transposition 633
transposition 633 ©2023 Sascha Mikloweit & VG Bild-Kunst, Video: Uni Bonn
transposition 633 (Prof. Dr. Selby Hearth (US) / Dr. Carrie Robbins (US): If you don't grow it, you have to mine it: Geologists, knowledge production, and colonial legacies)
Prof. Dr. Selby Hearth, Dr. Carrie Robbins
University of Bonn, Institute of Geosciences, Department of Geochemistry/ Petrology, Lecture Hall, Poppelsdorfer Schloss, Bonn, Germany
Lecture Intervention
26/04/2023 | 1630h
The science of Geology developed rapidly in the second half of the 19th century, partly accelerated by Western powers' colonial and imperial expansions. Geologists accompanied colonial expeditions, collecting data and specimens that they sent back to Western institutions for curation and study. In turn, advances in Geology made possible the extraction of geologic resources that fueled further Western expansion -- and geologists themselves often served as intelligence gatherers, sending military, political, and economic insight back to Western governments. These Geo-colonial relationships had high human and environmental costs, contributing to Indigenous land dispossession, resource theft, and unethical labor practices.

This talk will examine these themes through the lens of mineral specimens from Tsumeb, Namibia, and will ask: what do we do with legacies of social violence in our collections and in our science?

Dr. Carrie Robbins, Curator of Art and Artifacts, Special Collections, Bryn Mawr College. Dr. Robbins is an art historian appointed as Curator/Academic Liaison for Art & Artifacts in the Department of Special Collections at Bryn Mawr College, near Philadelphia, Pennsylvania, USA. She develops and organizes exhibitions, manages publication projects, researches and catalogs art, and partners with faculty and students to integrate collection objects into courses and programs. She advises and supervises students on a regular basis, often teaching curatorial seminars in the Department of History of Art or through the College's interdisciplinary 360° program.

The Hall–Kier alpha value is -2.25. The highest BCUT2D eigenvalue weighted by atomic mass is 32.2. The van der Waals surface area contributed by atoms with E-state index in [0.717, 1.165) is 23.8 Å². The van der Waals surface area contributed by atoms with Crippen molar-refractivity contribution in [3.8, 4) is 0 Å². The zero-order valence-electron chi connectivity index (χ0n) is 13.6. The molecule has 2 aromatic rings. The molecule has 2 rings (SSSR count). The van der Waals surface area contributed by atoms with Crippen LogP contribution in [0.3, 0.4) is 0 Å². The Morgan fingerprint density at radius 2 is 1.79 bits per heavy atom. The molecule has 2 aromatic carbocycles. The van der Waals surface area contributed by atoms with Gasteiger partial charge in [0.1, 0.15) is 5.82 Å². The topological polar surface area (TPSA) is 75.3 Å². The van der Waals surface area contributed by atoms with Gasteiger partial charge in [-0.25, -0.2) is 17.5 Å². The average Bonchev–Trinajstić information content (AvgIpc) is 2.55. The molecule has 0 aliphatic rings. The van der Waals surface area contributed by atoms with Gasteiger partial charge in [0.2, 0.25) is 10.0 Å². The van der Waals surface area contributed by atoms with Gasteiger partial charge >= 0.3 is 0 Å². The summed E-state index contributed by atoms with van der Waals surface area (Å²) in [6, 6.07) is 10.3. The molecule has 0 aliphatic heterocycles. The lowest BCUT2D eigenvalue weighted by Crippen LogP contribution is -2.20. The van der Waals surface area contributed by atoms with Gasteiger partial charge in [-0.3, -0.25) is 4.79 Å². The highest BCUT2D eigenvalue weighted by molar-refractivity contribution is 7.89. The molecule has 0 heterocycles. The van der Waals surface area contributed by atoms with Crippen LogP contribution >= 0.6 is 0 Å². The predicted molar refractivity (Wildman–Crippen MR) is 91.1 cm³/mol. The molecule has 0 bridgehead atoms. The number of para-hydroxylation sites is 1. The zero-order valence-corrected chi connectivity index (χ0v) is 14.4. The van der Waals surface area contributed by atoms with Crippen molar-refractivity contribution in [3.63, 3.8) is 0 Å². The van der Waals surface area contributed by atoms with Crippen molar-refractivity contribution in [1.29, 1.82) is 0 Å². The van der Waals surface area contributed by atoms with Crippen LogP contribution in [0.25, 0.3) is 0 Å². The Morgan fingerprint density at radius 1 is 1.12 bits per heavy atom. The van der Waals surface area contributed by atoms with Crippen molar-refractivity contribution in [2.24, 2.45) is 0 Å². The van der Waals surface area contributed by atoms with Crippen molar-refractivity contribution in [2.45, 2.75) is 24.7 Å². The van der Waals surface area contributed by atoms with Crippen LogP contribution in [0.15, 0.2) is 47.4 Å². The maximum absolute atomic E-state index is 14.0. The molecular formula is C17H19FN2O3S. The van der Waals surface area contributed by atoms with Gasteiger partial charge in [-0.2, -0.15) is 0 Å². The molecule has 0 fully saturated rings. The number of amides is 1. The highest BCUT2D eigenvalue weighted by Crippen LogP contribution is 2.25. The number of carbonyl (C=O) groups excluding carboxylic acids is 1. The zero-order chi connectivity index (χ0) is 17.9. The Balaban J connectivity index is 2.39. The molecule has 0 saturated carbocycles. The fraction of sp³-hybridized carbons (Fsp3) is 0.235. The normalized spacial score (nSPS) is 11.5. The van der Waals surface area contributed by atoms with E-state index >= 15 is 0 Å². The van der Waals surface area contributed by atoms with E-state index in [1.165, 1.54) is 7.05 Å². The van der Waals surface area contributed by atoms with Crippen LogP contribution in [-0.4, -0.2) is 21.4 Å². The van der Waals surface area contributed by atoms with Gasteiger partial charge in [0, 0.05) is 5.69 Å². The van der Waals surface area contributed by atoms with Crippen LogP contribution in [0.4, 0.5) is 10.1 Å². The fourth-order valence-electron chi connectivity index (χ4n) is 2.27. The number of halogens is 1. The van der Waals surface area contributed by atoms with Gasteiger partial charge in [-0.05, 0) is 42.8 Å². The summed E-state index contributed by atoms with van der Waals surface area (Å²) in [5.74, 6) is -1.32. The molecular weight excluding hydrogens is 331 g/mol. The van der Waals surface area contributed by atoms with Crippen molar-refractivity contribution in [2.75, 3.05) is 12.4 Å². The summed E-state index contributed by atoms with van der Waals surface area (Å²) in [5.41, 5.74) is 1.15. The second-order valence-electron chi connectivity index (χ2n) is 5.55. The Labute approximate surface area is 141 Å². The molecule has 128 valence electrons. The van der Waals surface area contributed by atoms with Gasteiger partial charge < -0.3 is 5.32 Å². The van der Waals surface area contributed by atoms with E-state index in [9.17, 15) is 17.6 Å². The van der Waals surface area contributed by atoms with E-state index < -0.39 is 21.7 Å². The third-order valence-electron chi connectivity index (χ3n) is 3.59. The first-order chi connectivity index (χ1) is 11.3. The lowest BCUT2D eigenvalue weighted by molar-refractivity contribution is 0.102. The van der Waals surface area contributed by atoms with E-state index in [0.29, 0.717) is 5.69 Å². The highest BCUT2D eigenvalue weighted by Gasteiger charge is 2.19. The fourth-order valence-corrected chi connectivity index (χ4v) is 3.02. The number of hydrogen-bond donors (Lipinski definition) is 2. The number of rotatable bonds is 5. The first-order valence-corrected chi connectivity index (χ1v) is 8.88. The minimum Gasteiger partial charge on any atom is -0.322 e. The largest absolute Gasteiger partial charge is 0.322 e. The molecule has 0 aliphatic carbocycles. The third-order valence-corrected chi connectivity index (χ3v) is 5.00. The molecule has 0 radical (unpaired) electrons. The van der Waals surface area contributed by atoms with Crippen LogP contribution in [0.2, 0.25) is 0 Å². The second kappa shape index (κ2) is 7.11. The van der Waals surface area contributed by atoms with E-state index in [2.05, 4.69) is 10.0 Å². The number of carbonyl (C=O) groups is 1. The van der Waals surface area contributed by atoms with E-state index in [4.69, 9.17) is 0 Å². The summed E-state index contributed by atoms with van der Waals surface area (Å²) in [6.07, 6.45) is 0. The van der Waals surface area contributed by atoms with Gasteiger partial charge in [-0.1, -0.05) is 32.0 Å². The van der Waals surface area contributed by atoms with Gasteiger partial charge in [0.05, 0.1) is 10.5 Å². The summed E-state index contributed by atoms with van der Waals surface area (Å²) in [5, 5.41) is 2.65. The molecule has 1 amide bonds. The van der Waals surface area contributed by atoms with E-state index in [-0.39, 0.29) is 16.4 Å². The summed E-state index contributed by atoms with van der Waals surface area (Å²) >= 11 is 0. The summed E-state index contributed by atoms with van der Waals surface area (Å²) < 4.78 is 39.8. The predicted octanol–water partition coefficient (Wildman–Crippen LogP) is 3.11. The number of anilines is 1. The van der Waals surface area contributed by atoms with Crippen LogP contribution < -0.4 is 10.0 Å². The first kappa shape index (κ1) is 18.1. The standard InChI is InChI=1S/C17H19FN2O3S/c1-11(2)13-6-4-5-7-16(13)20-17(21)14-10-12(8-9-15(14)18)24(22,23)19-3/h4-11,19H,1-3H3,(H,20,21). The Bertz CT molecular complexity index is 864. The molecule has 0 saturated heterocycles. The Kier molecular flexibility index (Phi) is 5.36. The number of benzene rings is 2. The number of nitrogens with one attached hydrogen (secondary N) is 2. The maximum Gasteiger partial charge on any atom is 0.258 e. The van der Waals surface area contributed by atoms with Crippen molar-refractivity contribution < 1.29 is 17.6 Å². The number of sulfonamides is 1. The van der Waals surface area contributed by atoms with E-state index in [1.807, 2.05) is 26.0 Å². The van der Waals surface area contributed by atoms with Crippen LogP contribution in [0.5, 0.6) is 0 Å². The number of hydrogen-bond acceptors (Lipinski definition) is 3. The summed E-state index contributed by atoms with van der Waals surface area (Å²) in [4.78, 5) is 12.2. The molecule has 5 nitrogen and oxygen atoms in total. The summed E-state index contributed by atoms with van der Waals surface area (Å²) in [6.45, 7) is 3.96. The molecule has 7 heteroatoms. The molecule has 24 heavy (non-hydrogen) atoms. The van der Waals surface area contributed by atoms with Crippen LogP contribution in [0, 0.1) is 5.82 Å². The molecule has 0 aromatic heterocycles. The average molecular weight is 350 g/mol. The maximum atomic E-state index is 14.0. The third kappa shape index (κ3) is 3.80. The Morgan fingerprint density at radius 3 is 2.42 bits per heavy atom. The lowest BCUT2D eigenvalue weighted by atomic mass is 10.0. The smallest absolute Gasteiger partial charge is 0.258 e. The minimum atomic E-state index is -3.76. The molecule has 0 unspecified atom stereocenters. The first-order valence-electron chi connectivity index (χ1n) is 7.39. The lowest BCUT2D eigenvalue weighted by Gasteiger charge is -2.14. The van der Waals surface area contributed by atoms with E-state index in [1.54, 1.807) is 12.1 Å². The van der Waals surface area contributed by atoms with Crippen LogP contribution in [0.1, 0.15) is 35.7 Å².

Prof. Dr. Selby Hearth, Associate Professor of Geology, Bryn Mawr College. Prof. Dr. Hearth is a mineralogist in the Department of Geology at Bryn Mawr College, near Philadelphia, Pennsylvania, USA. Her research examines geologic extraction legacies, including acid mine drainage from abandoned coal mines and the intersections between human systems and geologic knowledge production at colonial mine sites. She teaches courses on mineralogy, petrology, and the history of geology through the lens of Western colonialism. Much of her scholarship and teaching is centered on the Bryn Mawr Mineral Collection, which comprises about 40,000 specimens from around the world.